Mysterious Moai of Easter Island

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Moai, the mysterious stone heads of Easter Island, are sentinels to the most remote inhabited place on earth…
Ever since Norwegian adventurer Thor Heyerdahl’s 1955-56 expedition to Easter Island captured the imagination of Boomers, visiting Easter Island has become a standard on most Boomer’s bucket lists. This may explain the soaring rates in tourism over the last 20 years which have risen from ~14,000 to ~80,000 visitors per year.

Easter Islands iconic Moai stone statues are it’s key tourist attraction.

There are over 900 Moais on Easter Island that range in size from the smallest “Poike” 1.13 meters (3.76 feet) to the largest “El Gigante” 21.60 metes (71.93 feet) weighing ~160-182 metric tons.

The Moai were carved by the Rapa Nui, the indigenous Polynesian people of Easter Island, around 1250-1500 A.D. after which Moai carving went out of religious fashion and was replaced by the Birdman cult. Starting with European contact 1722-1825 Moai were toppled from their Ahu (shrine), their red scoria hats removed, and their coral eyes which were said to give them life plucked out. While there are many hypotheses about why the Moai cult was abandoned and the stone sentinels toppled off their alters (including warfare, environmental disaster [earthquake, tsunami, rats], extraterrestrials, European contact) …  it remains a mystery.

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Ahu Akahanga – toppled Moai lying face down.
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Rano Raraku: the quarry where the Moai were carved in situ then once completed “walked” into place.
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Unfinished Moai bodies were buried by time with only their heads being visible. Note the “boathouse” foundation in the background.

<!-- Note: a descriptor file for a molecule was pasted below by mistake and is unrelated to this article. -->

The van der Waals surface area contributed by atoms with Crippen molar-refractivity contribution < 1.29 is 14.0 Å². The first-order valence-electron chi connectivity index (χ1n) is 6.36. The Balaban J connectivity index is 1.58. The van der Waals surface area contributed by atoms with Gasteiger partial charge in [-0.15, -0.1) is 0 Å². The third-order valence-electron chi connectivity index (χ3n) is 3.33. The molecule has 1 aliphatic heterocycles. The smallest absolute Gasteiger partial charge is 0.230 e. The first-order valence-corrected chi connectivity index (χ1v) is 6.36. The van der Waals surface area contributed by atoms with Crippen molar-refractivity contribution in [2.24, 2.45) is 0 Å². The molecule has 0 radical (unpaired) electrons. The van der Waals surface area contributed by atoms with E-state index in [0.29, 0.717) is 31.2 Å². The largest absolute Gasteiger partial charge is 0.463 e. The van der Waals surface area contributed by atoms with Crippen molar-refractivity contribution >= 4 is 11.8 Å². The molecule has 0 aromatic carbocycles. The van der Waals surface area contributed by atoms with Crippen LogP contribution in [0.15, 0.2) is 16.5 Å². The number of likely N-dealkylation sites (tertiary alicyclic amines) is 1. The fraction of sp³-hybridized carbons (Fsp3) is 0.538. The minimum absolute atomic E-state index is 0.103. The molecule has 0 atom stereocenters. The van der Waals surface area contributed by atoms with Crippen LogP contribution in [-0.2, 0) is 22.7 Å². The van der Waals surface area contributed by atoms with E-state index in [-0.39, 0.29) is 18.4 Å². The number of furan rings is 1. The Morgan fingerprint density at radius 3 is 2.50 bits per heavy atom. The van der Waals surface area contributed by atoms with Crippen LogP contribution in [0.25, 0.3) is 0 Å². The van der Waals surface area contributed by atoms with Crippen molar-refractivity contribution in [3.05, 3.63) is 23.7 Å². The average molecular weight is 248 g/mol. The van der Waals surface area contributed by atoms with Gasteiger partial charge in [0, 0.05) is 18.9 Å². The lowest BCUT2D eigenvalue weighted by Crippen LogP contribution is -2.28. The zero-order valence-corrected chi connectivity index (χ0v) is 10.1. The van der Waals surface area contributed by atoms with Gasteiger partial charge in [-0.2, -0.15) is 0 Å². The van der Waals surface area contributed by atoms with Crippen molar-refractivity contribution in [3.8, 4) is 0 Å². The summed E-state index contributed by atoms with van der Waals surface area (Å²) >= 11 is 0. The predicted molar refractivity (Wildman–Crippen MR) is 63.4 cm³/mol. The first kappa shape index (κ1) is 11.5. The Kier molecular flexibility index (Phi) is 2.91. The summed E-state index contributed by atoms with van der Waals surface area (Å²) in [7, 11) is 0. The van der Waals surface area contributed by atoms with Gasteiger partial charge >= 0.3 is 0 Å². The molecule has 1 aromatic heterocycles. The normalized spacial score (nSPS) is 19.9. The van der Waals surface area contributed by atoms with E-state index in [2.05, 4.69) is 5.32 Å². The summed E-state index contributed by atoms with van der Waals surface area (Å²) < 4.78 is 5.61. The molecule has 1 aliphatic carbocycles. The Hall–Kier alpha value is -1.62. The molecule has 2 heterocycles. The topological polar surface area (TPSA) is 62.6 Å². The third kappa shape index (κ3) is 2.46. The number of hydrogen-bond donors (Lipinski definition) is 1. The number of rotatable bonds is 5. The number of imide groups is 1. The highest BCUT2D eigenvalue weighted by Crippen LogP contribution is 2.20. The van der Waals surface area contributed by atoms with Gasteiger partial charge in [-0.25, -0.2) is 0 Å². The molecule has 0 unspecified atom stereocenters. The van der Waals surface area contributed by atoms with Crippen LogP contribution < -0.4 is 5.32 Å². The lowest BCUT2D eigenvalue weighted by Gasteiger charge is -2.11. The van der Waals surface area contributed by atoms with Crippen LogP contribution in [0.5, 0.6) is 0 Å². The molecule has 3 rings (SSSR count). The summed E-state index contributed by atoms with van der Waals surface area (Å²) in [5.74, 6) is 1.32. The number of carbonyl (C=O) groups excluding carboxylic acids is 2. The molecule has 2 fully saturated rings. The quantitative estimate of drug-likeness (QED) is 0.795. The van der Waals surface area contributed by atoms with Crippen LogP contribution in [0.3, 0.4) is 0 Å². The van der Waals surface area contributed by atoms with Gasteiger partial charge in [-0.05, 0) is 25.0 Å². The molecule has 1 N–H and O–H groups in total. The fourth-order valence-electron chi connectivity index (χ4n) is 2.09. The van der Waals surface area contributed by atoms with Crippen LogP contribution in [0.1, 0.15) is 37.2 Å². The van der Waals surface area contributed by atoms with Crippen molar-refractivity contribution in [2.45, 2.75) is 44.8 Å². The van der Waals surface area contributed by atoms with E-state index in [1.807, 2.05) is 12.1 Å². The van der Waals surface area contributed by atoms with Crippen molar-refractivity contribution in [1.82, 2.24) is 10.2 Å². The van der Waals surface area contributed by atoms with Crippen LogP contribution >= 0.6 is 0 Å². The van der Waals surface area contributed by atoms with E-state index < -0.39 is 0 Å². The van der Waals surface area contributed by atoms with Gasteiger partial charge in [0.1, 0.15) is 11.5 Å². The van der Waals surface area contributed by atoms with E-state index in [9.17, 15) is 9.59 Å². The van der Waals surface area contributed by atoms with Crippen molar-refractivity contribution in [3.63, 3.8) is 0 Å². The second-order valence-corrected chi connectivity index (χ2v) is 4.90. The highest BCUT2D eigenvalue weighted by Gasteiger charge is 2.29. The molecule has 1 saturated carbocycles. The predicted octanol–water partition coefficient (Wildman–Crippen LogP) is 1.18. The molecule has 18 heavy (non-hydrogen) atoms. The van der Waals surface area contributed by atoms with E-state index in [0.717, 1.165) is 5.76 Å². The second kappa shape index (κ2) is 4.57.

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Unfinished Moai litter the quarry on the slopes of the extinct volcano Rano Raraku.
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Pukao are the red volcanic scoria stone hat-like structures/topknots that were placed on top of Moai. The source of the scoria was Puna Pau, a small extinct volcano. The mountain in the background is Rano Raraku, where the heads were quarried.
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Tukuturi, the unique kneeling Moai, made entirely of scoria from Puna Pau, is found in on the slopes of Rano Raraku, near the quarry most of the Moai were carved.
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Headless female Moai.
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Unusual female Moai in Museo Anthropologico P. Sebastian Englert in Hanga Roa.
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There are hundreds of Ahu (ceremonial platforms) on Easter Island. Ahus have a raised stone platform, a ramp and a flat court in front. An “Image Ahu” is one with Moai facing inland over a village.
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Ahu Tongariki is the largest Image Ahu (platform with Moai) on Easter Island.
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Ahu at Ana Kena beach, where Hotu Matu’a is said to have landed with the first Polynesian colonists on Easter Island.
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Ahu Tahai, near Hanga Roa, with eyes restored.

 

 

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